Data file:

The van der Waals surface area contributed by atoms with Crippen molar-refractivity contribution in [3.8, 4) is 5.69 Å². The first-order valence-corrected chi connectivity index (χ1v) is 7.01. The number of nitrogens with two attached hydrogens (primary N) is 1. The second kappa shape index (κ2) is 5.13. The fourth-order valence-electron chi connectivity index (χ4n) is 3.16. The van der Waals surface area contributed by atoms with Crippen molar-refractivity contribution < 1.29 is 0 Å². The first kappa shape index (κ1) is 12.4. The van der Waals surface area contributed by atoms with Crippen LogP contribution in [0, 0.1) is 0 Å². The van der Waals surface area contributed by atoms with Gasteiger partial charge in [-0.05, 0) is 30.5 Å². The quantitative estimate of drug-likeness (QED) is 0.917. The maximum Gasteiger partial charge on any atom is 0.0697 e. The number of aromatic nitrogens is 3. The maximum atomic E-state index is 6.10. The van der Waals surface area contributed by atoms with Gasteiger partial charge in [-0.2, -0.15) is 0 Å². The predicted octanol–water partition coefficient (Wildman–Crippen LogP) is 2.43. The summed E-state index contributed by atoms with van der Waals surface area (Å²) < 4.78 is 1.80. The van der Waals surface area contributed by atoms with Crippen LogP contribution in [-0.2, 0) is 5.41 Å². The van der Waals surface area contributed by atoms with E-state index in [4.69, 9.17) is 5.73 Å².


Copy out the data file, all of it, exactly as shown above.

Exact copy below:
The van der Waals surface area contributed by atoms with Crippen molar-refractivity contribution in [3.8, 4) is 5.69 Å². The first-order valence-corrected chi connectivity index (χ1v) is 7.01. The number of nitrogens with two attached hydrogens (primary N) is 1. The second kappa shape index (κ2) is 5.13. The fourth-order valence-electron chi connectivity index (χ4n) is 3.16. The van der Waals surface area contributed by atoms with Crippen molar-refractivity contribution < 1.29 is 0 Å². The first kappa shape index (κ1) is 12.4. The van der Waals surface area contributed by atoms with Crippen LogP contribution in [0, 0.1) is 0 Å². The van der Waals surface area contributed by atoms with Gasteiger partial charge in [-0.05, 0) is 30.5 Å². The quantitative estimate of drug-likeness (QED) is 0.917. The maximum Gasteiger partial charge on any atom is 0.0697 e. The number of aromatic nitrogens is 3. The maximum atomic E-state index is 6.10. The van der Waals surface area contributed by atoms with Gasteiger partial charge in [-0.2, -0.15) is 0 Å². The predicted octanol–water partition coefficient (Wildman–Crippen LogP) is 2.43. The summed E-state index contributed by atoms with van der Waals surface area (Å²) < 4.78 is 1.80. The van der Waals surface area contributed by atoms with Crippen LogP contribution in [-0.2, 0) is 5.41 Å². The van der Waals surface area contributed by atoms with E-state index in [4.69, 9.17) is 5.73 Å².